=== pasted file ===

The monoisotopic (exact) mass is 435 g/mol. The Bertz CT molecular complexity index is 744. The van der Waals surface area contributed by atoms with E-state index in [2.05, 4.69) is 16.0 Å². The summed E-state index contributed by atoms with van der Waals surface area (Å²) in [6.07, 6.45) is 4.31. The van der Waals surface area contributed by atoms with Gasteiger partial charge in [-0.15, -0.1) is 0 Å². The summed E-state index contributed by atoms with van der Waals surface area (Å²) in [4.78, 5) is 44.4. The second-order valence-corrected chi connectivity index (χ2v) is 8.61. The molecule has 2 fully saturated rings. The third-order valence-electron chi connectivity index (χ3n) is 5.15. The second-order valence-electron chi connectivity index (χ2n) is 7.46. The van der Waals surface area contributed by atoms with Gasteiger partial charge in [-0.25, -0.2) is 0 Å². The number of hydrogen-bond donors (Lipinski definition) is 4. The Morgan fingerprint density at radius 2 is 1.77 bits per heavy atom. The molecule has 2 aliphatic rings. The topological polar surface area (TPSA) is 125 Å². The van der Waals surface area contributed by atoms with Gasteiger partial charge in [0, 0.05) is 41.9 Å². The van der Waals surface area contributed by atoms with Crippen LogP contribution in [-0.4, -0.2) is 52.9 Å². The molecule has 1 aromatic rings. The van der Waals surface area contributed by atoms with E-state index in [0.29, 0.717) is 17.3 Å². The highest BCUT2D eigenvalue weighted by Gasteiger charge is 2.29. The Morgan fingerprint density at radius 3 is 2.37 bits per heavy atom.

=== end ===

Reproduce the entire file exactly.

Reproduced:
The monoisotopic (exact) mass is 435 g/mol. The Bertz CT molecular complexity index is 744. The van der Waals surface area contributed by atoms with E-state index in [2.05, 4.69) is 16.0 Å². The summed E-state index contributed by atoms with van der Waals surface area (Å²) in [6.07, 6.45) is 4.31. The van der Waals surface area contributed by atoms with Gasteiger partial charge in [-0.15, -0.1) is 0 Å². The summed E-state index contributed by atoms with van der Waals surface area (Å²) in [4.78, 5) is 44.4. The second-order valence-corrected chi connectivity index (χ2v) is 8.61. The molecule has 2 fully saturated rings. The third-order valence-electron chi connectivity index (χ3n) is 5.15. The second-order valence-electron chi connectivity index (χ2n) is 7.46. The van der Waals surface area contributed by atoms with Gasteiger partial charge in [-0.25, -0.2) is 0 Å². The number of hydrogen-bond donors (Lipinski definition) is 4. The Morgan fingerprint density at radius 2 is 1.77 bits per heavy atom. The molecule has 2 aliphatic rings. The topological polar surface area (TPSA) is 125 Å². The van der Waals surface area contributed by atoms with Gasteiger partial charge in [0, 0.05) is 41.9 Å². The van der Waals surface area contributed by atoms with Crippen LogP contribution in [-0.4, -0.2) is 52.9 Å². The molecule has 1 aromatic rings. The van der Waals surface area contributed by atoms with E-state index in [0.29, 0.717) is 17.3 Å². The highest BCUT2D eigenvalue weighted by Gasteiger charge is 2.29. The Morgan fingerprint density at radius 3 is 2.37 bits per heavy atom.